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Dana Point Approves Headlands Plan Easily

Council unanimously OKs building 125 homes, a hotel and mall on the promontory.

September 23, 2004|Daniel Yi | Times Staff Writer

After decades of failed plans and political standoffs, the Dana Point City Council on Wednesday approved the controversial Headlands project on one of Southern California's last remaining undeveloped coastal promontories.

The unanimous vote clears the way for construction of 125 homes, a 65- to 90-room inn and a 35,000-square-foot shopping mall and visitors center on 53 acres of the majestic coastline. An additional 68 acres will remain open space with neighborhood parks, hiking trails and a 28-acre conservation area.

"The battle cry has always been 'Save the Headlands, save the Headlands,' " developer Sanford Edward said before Wednesday's vote. "This plan saves the Headlands."

After a series of compromises to allocate more land to open space, Edward said, "I think I am being reasonably generous. I mean, how much am I supposed to give?"

Despite the property's contentious past, Edward said he was "cautiously optimistic" and hoped to break ground by early next year. But the project's opponents vowed to file legal challenges, decrying the plan as yet another encroachment on Southern California's dwindling coastal environment.

Surfrider Foundation member Michael Lewis told council members, "If it is a courtroom that you want, it is a courtroom that you might get."

Wednesday's vote marked perhaps the last significant chapter in the three-decade battle over development of the Dana Point Headlands.

In 1974, 15 years before the city's incorporation, the Orange County Board of Supervisors agreed to allow more than 800 homes, two 400-room hotels and 27 acres of commercial development on the site.

Over the years, developers faced fierce opposition from local residents and environmentalists. In 1994, voters overturned City Council approval of a 400-room hotel and 370 homes on the site.

Edward's company, Headlands Reserve LLC, bought the land in 1998 from the Chandler family, former owners of the Los Angeles Times.

Some environmental groups, including the Endangered Habitats League, have said the project struck a fair balance. The plan has also been approved by the U.S. Fish and Wildlife Service and the California Department of Fish and Game.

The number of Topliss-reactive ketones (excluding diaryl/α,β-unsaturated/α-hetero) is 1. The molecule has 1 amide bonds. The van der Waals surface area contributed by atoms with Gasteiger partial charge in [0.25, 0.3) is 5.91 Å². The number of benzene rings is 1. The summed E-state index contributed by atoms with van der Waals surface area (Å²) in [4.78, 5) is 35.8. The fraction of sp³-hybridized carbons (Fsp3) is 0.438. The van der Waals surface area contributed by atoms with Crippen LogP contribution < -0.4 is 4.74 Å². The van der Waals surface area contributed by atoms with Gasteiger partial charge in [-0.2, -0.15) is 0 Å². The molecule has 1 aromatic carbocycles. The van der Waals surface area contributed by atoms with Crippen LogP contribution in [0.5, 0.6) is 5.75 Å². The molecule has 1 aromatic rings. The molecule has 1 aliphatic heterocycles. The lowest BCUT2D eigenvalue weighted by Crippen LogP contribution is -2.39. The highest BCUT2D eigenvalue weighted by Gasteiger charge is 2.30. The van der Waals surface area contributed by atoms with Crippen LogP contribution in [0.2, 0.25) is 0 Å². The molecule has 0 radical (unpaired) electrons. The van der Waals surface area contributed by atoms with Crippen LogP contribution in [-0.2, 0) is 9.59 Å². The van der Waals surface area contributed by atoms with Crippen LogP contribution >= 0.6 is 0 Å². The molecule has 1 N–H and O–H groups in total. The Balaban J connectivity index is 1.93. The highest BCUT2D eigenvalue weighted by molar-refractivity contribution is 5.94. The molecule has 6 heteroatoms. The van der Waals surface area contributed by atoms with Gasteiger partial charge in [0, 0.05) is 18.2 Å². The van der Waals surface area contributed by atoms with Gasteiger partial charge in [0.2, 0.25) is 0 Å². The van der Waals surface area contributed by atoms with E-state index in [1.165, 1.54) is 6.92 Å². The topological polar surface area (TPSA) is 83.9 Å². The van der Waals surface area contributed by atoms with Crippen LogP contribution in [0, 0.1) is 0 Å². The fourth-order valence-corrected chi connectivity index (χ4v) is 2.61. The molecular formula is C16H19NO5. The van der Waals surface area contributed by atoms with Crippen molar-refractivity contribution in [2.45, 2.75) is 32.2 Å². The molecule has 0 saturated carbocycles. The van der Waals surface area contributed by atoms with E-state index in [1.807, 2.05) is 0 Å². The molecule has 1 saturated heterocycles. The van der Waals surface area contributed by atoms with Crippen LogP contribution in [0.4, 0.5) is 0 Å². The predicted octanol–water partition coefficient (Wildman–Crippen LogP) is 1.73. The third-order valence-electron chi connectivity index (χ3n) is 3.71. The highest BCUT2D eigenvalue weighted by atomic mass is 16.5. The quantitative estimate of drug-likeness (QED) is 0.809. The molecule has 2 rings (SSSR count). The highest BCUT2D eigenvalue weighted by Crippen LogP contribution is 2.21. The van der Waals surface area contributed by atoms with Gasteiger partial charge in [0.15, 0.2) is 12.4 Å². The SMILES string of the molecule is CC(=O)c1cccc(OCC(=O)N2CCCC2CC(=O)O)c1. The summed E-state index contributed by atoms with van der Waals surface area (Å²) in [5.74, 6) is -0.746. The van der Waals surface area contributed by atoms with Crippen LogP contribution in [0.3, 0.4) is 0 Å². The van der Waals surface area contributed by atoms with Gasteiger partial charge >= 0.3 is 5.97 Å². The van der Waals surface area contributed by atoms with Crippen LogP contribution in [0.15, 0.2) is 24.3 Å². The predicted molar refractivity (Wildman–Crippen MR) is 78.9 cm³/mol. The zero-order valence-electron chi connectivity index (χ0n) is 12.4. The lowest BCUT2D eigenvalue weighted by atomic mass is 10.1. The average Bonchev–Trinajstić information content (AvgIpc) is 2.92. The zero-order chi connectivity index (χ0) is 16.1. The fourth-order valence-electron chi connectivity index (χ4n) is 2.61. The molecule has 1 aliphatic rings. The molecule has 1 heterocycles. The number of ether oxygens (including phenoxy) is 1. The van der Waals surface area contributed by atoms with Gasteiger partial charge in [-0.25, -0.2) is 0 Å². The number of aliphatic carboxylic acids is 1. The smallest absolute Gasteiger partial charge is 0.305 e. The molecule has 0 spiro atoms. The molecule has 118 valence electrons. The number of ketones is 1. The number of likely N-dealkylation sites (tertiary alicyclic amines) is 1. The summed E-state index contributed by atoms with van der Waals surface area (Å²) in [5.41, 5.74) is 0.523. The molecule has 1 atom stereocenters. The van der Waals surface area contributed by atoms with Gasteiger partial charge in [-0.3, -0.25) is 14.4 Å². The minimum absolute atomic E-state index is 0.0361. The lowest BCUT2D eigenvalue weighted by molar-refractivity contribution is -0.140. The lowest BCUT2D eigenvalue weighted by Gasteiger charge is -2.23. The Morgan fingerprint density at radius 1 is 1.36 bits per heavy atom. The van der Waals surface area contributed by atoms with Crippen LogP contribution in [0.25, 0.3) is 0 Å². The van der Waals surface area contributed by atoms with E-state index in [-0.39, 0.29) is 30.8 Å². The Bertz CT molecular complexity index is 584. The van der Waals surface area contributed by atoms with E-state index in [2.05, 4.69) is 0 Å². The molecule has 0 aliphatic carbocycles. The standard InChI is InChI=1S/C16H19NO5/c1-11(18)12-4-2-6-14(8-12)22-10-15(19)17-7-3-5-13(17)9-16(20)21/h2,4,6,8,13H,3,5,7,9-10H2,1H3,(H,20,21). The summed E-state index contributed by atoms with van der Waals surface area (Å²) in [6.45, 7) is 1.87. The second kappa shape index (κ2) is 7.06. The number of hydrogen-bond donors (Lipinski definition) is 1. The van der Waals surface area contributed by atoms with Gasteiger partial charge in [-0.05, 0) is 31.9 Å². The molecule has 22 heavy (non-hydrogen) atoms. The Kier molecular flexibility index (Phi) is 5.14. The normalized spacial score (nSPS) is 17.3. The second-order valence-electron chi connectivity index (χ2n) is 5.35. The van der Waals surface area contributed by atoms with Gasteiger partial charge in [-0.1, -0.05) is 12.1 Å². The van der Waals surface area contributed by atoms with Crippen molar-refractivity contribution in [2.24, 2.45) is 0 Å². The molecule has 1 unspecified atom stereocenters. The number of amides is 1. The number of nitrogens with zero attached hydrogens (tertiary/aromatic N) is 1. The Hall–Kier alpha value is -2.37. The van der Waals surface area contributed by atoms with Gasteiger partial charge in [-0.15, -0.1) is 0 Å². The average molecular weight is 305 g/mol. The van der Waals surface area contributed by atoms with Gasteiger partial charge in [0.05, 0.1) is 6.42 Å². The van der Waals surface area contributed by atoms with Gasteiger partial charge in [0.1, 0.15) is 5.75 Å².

But others, including the Surfrider Foundation and the Sierra Club, continue to oppose the project.

"We are taking these last spectacular, undeveloped coastal treasures and we are throwing luxury resorts and mansions on them," Mark Massara, Sierra Club director of coastal programs, said before the council vote. "Now, the coastal wilderness will feel like walking into someone's backyard.... This project represents a dramatic loss for Dana Point and the state of California."

The city originally approved Edward's project in early 2002, but the plan required clearance from the state Coastal Commission.

The commission narrowly approved the plan in 2004 and imposed a number of conditions, including the increase of conservation areas by about 4 acres and reduction of the residential areas by 6.5 acres. The commission also eliminated a faux lighthouse and cultural arts center from the plans.

The City Council on Wednesday voted to accept those changes.

In the Headlands development, 75 custom homes will overlook Strand Beach, just north of the promontory. Fifty additional custom homes will be on the top of the Headlands. About 20 homes are on the promontory from previously approved plans.

The plan also calls for reinforcement of a 2,240-foot seawall to protect the bluff against erosion and safeguard the proposed homes.

The Surfrider Foundation and the Sierra Club contend the seawall construction is illegal because state law prohibits the construction of new revetments.

The Coastal Commission has ruled that the reinforcement is not new construction, but merely an alteration of the existing structure.

Edward said he was confident his project would prevail against any legal challenges.

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